At first glance, India appears a picture of economic progress. Its economy is the seventh largest in the world, its startup ecosystem is generating international buzz, and its government has pioneered experimental programs that encourage bank account ownership. In 2011, only 53 percent of adults in India had a bank account. In 2017, that number reached 80 percent. The numbers indicate a positive trajectory for one of the world’s strongest emerging markets, but, despite the narrowing gender gap, women—especially underserved or low-income women—still lag behind men in critical ways.


India is experiencing strong economic growth with 7% growth in GDP

Rapidly growingurban populationprojected to growto 82% by 2030

65% of the population is less than 35 years of age—a large young population

Very low and declining female labor force participation


Compared to men


Restrictive social normscontinue to limit women’seconomic participation

If India achieves gender parity,it could add $770BN (18%) toGDP annually in 2025

Strong momentum on account opening driven by the government

Increase in women’s accountfrom 43% (2014) to


Gender gap has droppedfrom 18% (2011) to


Usage is the key issue with a 52% inactivity rate on women’s accounts

Women lag behind in phone ownership


Compared to men


Usage of digitalfinancial servicesis nascent

Only 2% of the population has a mobile money account (1% of women vs. 3% of men)

Only 4% of women use their mobile account

Financial Service Providers

Public sector banks hold the majority of the inactive PMJDY accounts Two new banking structures (small finance banks and payment banks) created to serve unbanked and underserved populations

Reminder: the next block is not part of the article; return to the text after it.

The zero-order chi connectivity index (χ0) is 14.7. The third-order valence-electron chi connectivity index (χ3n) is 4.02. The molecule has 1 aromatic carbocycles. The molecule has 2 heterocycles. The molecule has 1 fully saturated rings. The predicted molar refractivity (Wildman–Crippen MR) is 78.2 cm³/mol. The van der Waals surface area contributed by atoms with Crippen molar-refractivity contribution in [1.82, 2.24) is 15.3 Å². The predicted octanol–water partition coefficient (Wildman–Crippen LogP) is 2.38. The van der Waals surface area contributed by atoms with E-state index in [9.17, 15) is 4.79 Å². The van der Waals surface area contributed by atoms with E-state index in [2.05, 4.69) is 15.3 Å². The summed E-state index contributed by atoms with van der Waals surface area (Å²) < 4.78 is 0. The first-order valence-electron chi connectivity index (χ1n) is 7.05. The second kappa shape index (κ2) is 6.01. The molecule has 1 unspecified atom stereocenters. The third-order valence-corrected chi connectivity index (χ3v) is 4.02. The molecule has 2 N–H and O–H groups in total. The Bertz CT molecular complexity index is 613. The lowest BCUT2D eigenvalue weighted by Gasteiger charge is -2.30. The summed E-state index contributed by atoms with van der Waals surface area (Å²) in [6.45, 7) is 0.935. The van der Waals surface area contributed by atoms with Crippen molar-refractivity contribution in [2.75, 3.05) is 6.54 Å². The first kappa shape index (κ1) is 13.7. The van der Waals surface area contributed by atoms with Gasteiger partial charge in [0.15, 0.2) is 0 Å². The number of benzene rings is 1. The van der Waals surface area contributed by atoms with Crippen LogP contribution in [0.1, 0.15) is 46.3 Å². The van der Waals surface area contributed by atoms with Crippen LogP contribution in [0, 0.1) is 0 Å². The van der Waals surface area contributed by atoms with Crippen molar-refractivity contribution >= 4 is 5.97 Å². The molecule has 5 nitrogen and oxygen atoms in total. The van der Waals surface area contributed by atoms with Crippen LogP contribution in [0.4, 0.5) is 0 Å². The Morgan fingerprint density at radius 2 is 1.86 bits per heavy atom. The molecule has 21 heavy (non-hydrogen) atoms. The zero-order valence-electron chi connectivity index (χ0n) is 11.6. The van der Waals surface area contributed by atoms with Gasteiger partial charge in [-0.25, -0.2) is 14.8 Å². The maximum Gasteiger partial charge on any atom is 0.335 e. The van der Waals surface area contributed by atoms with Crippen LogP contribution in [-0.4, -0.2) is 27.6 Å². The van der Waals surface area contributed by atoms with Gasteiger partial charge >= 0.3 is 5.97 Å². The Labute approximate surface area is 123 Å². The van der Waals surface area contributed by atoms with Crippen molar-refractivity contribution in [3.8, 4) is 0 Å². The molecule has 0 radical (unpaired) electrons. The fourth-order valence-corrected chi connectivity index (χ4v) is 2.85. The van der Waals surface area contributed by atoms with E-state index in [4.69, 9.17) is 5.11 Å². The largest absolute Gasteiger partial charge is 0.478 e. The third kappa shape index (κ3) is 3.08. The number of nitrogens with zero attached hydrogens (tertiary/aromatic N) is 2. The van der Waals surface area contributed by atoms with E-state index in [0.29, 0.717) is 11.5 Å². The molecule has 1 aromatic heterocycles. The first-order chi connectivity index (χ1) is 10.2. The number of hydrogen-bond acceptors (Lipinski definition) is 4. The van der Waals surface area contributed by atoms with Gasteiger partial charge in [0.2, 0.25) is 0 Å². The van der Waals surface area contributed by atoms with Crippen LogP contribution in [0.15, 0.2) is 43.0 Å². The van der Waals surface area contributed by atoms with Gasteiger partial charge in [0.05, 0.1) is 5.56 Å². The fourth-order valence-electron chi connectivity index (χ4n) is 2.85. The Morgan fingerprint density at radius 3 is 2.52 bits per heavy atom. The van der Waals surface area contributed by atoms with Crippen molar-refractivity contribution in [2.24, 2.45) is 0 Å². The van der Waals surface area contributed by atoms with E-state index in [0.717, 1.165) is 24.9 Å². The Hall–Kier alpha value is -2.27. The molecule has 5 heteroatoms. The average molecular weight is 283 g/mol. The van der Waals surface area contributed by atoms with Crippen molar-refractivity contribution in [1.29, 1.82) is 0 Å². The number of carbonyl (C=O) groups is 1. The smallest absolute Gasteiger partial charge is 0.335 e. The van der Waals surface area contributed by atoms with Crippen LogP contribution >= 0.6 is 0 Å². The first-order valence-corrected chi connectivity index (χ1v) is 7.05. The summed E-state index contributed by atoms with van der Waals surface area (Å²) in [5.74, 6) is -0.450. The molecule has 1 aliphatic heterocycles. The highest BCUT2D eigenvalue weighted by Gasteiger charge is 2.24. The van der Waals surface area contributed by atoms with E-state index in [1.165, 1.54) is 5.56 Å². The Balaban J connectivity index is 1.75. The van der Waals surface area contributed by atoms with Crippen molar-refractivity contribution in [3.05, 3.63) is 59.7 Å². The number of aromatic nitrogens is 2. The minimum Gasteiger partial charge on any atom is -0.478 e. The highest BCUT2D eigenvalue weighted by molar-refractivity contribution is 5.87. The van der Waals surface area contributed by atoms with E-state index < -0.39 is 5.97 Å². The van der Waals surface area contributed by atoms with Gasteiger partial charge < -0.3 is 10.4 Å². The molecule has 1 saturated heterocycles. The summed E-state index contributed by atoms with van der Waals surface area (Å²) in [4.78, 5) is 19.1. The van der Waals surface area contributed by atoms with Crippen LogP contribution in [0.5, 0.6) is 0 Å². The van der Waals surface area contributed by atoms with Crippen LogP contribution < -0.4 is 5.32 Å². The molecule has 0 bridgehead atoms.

Government has focused on creating a strong enabling environment for financial inclusion, but lacks a deliberate focus on women Reforms such as Aadhar National ID and the PMJDY accounts have increased access to accounts G2P (direct benefits transfer) programs from various ministries are being disbursed through PMJDY Digital is the new frontier, with a focus on interoperability (led by National Payments Council of India) and India Stack

107MM women remain unbanked but an even larger number of 170MM have a bank account with a 52% rate of inactivity



Leverage new banking structures (Small Finance Banks and Payment Banks) to increase engagement in savings and insurance offerings


Increase engagement with financial servicesthrough bank accounts especially PMJDY(government opened)


Embed deliberate gender focus acrossdiverse programs (govt, FSPs) on women’sfinancial inclusion

Women’s World Banking is working to better understand Indian women’s specific needs and where the interaction with financial institutions fails to drive usage of accounts. Women’s World Banking is establishing partnerships with financial service providers—e.g. small finance banks, commercial banks, and insurance companies—to design women-centered products, teach risk-mitigating strategies, and encourageasset building in order to financially include more women in India.

1.“Gender parity to boost IndiaGDP by 18% in ‘25,” The Timesof India. Jun 20, 2018.2. Global Findex Data, 20173. Global Findex Data, 2017